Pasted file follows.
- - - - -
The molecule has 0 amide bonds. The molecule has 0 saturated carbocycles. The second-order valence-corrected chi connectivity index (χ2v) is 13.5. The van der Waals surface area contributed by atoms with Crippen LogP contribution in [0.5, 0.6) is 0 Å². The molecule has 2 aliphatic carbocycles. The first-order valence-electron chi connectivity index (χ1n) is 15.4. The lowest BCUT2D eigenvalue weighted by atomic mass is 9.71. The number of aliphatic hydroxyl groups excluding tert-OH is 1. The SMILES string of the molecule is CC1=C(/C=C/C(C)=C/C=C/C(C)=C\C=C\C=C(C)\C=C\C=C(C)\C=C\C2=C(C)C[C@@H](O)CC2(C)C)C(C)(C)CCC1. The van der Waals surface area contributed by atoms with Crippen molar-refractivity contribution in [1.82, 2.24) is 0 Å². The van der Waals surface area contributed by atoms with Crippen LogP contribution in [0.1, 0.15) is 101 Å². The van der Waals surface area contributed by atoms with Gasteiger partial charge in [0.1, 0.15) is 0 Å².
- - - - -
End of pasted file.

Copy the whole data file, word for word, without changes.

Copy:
The molecule has 0 amide bonds. The molecule has 0 saturated carbocycles. The second-order valence-corrected chi connectivity index (χ2v) is 13.5. The van der Waals surface area contributed by atoms with Crippen LogP contribution in [0.5, 0.6) is 0 Å². The molecule has 2 aliphatic carbocycles. The first-order valence-electron chi connectivity index (χ1n) is 15.4. The lowest BCUT2D eigenvalue weighted by atomic mass is 9.71. The number of aliphatic hydroxyl groups excluding tert-OH is 1. The SMILES string of the molecule is CC1=C(/C=C/C(C)=C/C=C/C(C)=C\C=C\C=C(C)\C=C\C=C(C)\C=C\C2=C(C)C[C@@H](O)CC2(C)C)C(C)(C)CCC1. The van der Waals surface area contributed by atoms with Crippen molar-refractivity contribution in [1.82, 2.24) is 0 Å². The van der Waals surface area contributed by atoms with Crippen LogP contribution in [0.1, 0.15) is 101 Å². The van der Waals surface area contributed by atoms with Gasteiger partial charge in [0.1, 0.15) is 0 Å².